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  • Melissa Strader

Be Mindful and Meditate

Updated: Feb 16

You're kids will thank you for it! And so will you!




A couple of years ago I had a conversation with my husband that has changed my life and increased my happiness immeasurably. No he didn’t tell me we’d won the lottery though that would have been nice! He simply asked me a question,


“What is the one thing you could do that would make the single biggest difference in your life right now?”


I didn’t even need to think about it, “Meditate!” I replied.


Then he challenged me with, “Then why aren’t you doing it?” I could have given him 50 reasons why I wasn’t meditating (or exercising, or eating properly or getting enough sleep or ticking off even a fraction of the items on my to-do list) and most of them would have lead back to being too busy and needing more hours in the day.


I had read about the benefits of meditation (more calmness, better sleep, greater focus and productivity and the flow on effects of more harmonious relationships and greater personal satisfaction) and I wanted some of those benefits for myself. So I set myself the challenge of meditating daily for a year. When I reached the 12 months mark I remember thinking what a milestone this was for me. I may not have been able to go without chocolate for twelve months. I probably couldn’t survive 12 weeks or possibly even 12 days without it, yet here I was having meditated daily for a year! Over that time period, meditating for somewhere between 10 and 30 minutes per day, I amassed a total of 7196 minutes of meditation (which is approximately 120 hours or 5 full days) and completed over 500 sessions using the Headspace App by Andy Puddicombe.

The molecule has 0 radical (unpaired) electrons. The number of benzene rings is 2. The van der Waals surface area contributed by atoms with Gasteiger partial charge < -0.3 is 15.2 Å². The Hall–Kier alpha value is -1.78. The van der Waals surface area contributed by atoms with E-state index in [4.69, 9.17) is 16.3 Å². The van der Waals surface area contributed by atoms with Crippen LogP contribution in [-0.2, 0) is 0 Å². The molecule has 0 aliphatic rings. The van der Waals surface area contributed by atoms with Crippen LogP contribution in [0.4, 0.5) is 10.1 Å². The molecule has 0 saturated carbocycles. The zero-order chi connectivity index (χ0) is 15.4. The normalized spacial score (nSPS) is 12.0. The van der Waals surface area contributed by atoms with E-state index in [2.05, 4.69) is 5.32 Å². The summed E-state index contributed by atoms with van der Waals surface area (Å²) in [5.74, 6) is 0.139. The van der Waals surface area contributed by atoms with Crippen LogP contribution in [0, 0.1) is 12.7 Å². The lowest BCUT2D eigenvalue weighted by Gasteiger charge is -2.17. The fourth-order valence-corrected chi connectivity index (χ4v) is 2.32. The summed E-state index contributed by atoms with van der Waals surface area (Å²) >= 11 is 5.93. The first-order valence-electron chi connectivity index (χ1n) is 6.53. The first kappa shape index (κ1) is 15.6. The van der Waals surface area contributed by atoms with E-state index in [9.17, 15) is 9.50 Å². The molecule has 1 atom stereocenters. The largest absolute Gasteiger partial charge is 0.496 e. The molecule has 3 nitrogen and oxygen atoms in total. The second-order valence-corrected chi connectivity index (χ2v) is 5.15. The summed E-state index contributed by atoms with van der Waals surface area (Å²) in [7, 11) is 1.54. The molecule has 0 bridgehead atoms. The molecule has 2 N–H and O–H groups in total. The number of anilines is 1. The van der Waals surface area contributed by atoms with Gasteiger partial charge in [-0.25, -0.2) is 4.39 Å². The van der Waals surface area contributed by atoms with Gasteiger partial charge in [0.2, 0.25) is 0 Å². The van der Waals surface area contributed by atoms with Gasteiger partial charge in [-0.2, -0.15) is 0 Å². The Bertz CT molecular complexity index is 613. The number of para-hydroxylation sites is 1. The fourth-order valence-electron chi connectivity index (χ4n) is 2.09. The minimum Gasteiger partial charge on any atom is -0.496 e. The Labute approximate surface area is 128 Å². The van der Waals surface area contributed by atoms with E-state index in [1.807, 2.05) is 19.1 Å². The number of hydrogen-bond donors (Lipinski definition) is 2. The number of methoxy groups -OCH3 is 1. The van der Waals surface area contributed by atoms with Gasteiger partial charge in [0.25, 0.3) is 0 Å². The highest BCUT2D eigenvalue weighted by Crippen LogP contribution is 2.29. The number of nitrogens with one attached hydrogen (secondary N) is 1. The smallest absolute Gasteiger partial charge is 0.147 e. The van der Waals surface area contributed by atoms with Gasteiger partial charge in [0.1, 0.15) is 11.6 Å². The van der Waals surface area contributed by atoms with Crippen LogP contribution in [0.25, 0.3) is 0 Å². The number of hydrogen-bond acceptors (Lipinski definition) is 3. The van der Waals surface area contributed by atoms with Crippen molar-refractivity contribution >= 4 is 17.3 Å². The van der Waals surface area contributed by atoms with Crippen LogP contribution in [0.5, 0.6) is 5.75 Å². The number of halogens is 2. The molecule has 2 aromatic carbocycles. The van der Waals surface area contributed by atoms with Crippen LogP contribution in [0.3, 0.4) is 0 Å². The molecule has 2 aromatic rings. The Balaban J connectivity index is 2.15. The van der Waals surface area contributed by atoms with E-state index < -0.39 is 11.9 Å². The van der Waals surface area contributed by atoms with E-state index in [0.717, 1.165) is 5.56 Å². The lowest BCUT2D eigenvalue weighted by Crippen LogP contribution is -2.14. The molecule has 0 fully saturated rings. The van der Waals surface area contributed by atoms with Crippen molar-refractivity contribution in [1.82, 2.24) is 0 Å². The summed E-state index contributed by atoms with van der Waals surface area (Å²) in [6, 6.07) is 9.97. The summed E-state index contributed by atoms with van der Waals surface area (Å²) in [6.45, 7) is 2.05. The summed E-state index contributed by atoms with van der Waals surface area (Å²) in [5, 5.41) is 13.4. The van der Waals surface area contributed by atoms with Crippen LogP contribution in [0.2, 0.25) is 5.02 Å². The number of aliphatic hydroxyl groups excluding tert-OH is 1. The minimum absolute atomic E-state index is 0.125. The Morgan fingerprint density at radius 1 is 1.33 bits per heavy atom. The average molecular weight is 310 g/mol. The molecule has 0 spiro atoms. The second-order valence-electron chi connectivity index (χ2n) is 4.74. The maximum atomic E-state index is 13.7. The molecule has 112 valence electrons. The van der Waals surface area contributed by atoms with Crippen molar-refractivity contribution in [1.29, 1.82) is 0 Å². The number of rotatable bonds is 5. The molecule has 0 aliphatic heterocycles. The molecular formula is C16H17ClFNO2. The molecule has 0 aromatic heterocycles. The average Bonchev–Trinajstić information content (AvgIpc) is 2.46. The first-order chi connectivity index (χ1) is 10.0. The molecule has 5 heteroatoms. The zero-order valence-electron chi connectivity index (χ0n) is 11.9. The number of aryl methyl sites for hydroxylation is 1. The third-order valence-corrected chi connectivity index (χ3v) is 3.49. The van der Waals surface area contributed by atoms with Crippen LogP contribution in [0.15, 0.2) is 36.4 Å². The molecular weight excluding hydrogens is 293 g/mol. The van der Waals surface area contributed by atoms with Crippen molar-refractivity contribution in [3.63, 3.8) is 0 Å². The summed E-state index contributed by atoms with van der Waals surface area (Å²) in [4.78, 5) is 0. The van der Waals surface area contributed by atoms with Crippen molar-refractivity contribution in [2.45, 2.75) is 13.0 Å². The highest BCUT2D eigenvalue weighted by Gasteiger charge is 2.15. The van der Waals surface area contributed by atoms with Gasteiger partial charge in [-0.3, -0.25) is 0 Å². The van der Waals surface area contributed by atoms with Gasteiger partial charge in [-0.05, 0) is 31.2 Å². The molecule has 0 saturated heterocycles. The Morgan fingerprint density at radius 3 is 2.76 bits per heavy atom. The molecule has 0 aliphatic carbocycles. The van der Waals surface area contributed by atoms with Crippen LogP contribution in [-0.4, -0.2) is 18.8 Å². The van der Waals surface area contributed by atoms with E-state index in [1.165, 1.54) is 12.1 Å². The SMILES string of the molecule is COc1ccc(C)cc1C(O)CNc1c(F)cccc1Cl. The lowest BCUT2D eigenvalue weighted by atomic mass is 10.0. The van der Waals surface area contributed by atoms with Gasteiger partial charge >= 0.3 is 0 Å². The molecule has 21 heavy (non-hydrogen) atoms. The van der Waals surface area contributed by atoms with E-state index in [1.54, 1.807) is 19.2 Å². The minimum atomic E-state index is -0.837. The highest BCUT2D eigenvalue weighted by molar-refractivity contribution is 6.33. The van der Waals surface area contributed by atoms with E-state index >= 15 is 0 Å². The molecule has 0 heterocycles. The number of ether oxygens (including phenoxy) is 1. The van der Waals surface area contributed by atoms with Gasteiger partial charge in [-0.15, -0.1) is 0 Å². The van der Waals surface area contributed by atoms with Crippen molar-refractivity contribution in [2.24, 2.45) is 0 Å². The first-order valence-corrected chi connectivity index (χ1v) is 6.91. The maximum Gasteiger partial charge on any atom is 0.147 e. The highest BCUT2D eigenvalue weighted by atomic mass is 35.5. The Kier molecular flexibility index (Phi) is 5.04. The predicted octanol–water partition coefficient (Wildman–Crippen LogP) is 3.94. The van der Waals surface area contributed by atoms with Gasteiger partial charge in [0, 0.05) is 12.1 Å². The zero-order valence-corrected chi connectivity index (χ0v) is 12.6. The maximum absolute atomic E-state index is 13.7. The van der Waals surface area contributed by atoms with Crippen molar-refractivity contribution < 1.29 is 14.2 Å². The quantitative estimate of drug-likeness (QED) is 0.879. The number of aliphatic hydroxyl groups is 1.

I had tried a few different programs previously and chose Headspace because there are a selection of guided meditations covering a variety of topics, the length of sessions can be selected based on how much time I have on a particular day and I can take the meditations with me wherever I go using their app. (Whilst I highly recommend Headspace, I receive no kickbacks’s from them). It is simply the way I chose to begin a practice of meditating. There are plenty of great options out there. It is about finding what works for you.


Within weeks of beginning my meditation practice, my husband commented on how much happier and calmer I seemed. And he wasn’t imagining it, I felt it too.

Our whole household became happier and calmer. Initially this was my purpose for starting meditation. I wanted to stop snapping at my children and overacting when my husband was late home or didn’t notice the washing that needed to be folded and put away. I wanted to stop rushing my children and getting into a panic when we were running late for school. I had got into the habit of rushing them even when we weren’t running late for school! I simply wanted to feel calm amidst the hustle and bustle of family life and cope with those unexpected mishaps with a little more composure and grace. Meditating, along with some intentional choosing to slow down, has certainly given me that feeling of ease.